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NIH funds study on neural mechanisms behind autism and sound sensitivity

03 Mar 2024


Supported by a $2 million R01 grant from the National Institutes of Health, the Auerbach Lab at the Beckman Institute for Advanced Science and Technology will examine how different genes associated with autism spectrum disorders may similarly impact our brain's neurons, resulting in heightened sensitivity to sounds.

Autism spectrum disorders are genetically complex, and hundreds of genes are implicated in their development. As a result, some may conclude that autism is a collection of disconnected disorders with comparable symptoms. However, much like how roads converge as they approach a destination, at some level of brain function there may be bottlenecks: points at which different genes lead to the same effects within the brain and ultimately result in similar symptoms.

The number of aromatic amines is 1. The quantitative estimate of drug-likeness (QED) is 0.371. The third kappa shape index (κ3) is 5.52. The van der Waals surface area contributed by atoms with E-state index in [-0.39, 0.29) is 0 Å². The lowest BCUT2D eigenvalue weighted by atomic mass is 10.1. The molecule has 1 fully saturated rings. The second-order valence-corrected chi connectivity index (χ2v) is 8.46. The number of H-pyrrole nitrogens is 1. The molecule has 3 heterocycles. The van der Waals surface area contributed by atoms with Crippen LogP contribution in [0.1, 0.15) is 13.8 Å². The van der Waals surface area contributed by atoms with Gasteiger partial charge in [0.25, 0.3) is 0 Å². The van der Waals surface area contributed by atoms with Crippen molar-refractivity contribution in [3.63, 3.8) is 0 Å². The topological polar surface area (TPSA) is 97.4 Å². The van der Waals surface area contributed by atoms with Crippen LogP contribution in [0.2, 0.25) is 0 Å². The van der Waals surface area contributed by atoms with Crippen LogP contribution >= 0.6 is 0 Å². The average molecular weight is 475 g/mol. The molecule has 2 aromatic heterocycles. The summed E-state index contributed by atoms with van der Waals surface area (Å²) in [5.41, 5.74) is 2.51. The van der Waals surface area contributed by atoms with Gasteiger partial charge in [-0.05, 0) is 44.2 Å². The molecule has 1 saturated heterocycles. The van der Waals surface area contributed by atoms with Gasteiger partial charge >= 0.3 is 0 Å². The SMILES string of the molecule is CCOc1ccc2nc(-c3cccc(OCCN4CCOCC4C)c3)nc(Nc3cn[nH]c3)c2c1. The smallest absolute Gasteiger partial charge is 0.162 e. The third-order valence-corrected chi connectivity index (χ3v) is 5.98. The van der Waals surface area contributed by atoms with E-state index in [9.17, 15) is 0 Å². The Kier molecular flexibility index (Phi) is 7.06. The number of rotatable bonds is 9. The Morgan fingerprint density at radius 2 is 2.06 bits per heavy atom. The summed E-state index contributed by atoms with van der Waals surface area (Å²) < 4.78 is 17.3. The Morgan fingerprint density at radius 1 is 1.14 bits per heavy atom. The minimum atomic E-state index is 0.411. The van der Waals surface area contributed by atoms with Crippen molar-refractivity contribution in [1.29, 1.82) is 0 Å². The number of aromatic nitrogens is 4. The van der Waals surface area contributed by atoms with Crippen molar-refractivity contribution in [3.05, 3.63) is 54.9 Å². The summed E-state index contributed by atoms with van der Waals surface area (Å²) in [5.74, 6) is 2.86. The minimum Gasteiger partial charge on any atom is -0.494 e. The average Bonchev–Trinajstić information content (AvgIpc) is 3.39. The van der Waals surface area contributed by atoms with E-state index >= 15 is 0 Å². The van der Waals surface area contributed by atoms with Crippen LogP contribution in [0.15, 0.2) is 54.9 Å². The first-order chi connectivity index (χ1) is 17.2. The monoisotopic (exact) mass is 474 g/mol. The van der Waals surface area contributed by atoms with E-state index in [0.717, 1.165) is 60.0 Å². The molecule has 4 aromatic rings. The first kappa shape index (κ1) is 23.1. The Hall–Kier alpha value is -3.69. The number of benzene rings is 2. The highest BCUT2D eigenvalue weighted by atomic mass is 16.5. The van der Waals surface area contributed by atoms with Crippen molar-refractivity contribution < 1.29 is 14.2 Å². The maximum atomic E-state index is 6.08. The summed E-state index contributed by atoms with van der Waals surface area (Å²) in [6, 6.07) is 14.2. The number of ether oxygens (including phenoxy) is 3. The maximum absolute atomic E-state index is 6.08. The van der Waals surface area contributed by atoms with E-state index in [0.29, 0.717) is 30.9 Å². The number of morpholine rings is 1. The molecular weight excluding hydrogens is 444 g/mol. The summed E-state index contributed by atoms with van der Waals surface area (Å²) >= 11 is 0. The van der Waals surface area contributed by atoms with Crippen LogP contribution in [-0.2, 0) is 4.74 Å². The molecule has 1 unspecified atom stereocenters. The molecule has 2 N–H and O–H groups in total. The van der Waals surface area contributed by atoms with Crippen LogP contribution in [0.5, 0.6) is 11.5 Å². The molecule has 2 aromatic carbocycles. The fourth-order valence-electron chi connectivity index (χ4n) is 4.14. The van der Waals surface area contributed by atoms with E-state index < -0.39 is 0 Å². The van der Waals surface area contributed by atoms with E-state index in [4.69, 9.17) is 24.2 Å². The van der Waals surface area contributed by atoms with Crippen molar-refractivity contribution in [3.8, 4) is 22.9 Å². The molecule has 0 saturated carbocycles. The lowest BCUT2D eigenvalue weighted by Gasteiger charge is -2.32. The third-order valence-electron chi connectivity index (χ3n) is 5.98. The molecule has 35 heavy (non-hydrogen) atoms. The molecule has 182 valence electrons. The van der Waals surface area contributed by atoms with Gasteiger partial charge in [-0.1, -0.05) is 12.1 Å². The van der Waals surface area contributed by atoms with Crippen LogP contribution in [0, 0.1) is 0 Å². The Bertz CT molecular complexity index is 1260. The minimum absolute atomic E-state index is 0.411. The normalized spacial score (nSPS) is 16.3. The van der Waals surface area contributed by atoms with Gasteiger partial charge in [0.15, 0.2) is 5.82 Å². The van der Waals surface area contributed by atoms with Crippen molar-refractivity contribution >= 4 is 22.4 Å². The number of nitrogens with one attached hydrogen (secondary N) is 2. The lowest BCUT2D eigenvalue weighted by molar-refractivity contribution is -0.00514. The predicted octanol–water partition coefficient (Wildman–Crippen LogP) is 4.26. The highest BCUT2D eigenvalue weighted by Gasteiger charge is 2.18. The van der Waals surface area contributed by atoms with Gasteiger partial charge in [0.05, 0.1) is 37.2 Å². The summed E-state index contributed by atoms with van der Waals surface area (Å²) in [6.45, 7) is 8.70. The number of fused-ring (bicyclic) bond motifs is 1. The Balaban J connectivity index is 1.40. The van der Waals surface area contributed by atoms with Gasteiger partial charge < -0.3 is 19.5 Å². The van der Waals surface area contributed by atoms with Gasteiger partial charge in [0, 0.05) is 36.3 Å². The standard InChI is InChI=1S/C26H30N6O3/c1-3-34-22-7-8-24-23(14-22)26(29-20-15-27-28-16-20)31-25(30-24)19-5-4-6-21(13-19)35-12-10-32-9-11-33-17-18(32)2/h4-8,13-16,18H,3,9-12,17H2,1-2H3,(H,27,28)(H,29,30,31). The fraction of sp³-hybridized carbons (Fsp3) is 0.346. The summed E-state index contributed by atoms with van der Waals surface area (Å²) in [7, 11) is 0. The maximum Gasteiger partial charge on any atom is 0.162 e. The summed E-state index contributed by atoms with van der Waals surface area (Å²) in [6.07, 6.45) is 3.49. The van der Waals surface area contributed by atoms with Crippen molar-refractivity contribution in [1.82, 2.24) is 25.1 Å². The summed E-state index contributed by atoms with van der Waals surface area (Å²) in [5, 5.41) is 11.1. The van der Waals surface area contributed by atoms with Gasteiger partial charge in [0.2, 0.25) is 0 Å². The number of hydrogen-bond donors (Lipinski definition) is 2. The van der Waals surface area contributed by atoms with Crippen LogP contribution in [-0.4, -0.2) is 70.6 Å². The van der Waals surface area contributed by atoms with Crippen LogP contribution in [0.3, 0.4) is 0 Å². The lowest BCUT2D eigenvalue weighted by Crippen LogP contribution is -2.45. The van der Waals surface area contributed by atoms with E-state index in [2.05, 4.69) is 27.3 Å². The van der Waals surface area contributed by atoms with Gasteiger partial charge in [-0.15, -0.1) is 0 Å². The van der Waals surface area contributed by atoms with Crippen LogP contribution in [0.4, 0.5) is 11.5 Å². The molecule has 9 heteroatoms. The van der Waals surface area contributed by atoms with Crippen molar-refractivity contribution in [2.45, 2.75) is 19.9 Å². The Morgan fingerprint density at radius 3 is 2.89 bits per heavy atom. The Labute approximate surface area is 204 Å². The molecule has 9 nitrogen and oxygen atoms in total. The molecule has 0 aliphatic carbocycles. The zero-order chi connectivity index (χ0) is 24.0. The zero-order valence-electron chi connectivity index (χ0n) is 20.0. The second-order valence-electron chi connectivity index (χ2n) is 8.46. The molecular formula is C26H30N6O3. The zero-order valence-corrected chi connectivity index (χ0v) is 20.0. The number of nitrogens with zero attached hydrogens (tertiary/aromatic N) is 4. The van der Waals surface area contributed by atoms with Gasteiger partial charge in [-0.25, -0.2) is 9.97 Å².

Someone who experiences auditory hypersensitivity has difficulty processing sound information. This is especially true in settings like shopping malls, schools, or public transportation, which are often busy, loud, and require individuals to filter out an overabundance of noise and other sensory input. Auditory hypersensitivity has been described as physically painful, impairs individuals' abilities to focus, and can make it difficult to interact with the environment and with other people